уличные музыканты?


I mixed up the order and it counted me wrong. How stupid


Isn't it "to make music"?


I believe the translation would actually be "play music."


I have never understood why the Russian language has prepositions, if the purpose of the cases is to negate said prepositions.

Could someone explain to me in what contexts NEED prepositions. This is my only problem at the moment and it would help me a lot if I could know.

Thanks in advance!


The cases are not designed to negate prepositions.


If you go on the website each topic has a short writeup with example tables, or you can search on the internet there are quite a few resources. The grammar tables on http://Learnrussian.rt.com are pretty good


what about"they sing and play for money"


Can "for money" also be "for a living"? "They sing and play music for money" is something ive never heard in english, "for a living" is how i would communicate the idea


Or "they are professional musicians". People who play in train stations would be said to "play music for donations" most properly, I think. Such people are also called "buskers".


A lot of DL's phrases sound unnatural for Russians as well.


Could I have used "for a living" instead of "for money"?


На русском языке нельзя так сказать - Они поют и играют музыку за деньги. Играть можно только на музыкальных инструментах, а музыку можно только исполнять!!! (И подобных ошибок полно, я уже не говорю о неправильных ударениях!)


"make music" is perfectly fine and means the same thing...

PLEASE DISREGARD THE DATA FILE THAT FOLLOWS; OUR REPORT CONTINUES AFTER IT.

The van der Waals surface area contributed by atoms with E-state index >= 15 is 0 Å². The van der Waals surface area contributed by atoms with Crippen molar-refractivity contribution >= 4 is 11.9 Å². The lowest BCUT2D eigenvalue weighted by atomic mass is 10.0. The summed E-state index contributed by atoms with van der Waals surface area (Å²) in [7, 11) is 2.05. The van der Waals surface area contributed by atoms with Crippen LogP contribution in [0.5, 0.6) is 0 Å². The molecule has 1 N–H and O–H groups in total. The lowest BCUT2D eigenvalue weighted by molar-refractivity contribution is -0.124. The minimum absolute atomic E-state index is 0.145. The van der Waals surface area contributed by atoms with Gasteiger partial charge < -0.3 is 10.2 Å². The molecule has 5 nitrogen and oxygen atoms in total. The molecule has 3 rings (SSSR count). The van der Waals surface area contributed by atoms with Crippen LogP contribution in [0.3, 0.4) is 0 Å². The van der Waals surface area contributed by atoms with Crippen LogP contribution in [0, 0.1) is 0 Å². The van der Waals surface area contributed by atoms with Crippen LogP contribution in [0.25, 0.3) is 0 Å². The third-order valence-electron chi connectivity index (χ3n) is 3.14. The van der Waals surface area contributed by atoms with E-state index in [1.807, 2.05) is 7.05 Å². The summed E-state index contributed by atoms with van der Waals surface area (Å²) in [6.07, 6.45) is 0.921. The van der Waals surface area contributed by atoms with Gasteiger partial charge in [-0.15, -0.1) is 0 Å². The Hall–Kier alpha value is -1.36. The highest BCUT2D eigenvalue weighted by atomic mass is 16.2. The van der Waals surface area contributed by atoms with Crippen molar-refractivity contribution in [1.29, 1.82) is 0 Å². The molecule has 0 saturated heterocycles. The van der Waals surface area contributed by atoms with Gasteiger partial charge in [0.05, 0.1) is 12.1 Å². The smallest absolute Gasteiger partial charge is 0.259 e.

For the money wrong instead of for money is harsh


'They dance and play music' would be 'они играют и играют музыку' or 'они танцуют и играют музыку'? Are играть and танцевать synonyms in any context?


Играть is a general "to play." "Танцевать" is "to dance." They are not synonyms, just as "play" and "dance" aren't synonyms in English.


"They sing and play music for pay." Doesn't this mean the same thing?


I think there's a slight difference. To me, "for pay" sounds like salaried work...they are paid by the restaurant to play there every Thursday. "For money" is more generic...they play music with the aim of making money, but it's not a regular salaried gig. They perform here and there and collect money when and where they can.


They sing and play music for a living is a more normal sentence/


But the meaning is different. I am a professional musician because I perform for pay, but at the moment, it isn't the career through which I make the bulk of the money I need to survive. It is (hopefully temporarily) extra cash on top of my primary employment.


I answered correct


This is not the way we would normally put it in English. We would say "For a living" or "Professionally". "For money" sounds odd.


I disagree. "Playing for money" sounds very natural. You can do anything "for money." "Professional" and "for a living" are more specific--they mean that what is described is one's actual profession and the primary means of income. However you can easily be a musician as a hobby and play for some small amount from the local bar every other weekend.


Could "for a living" work instead of "for money" here?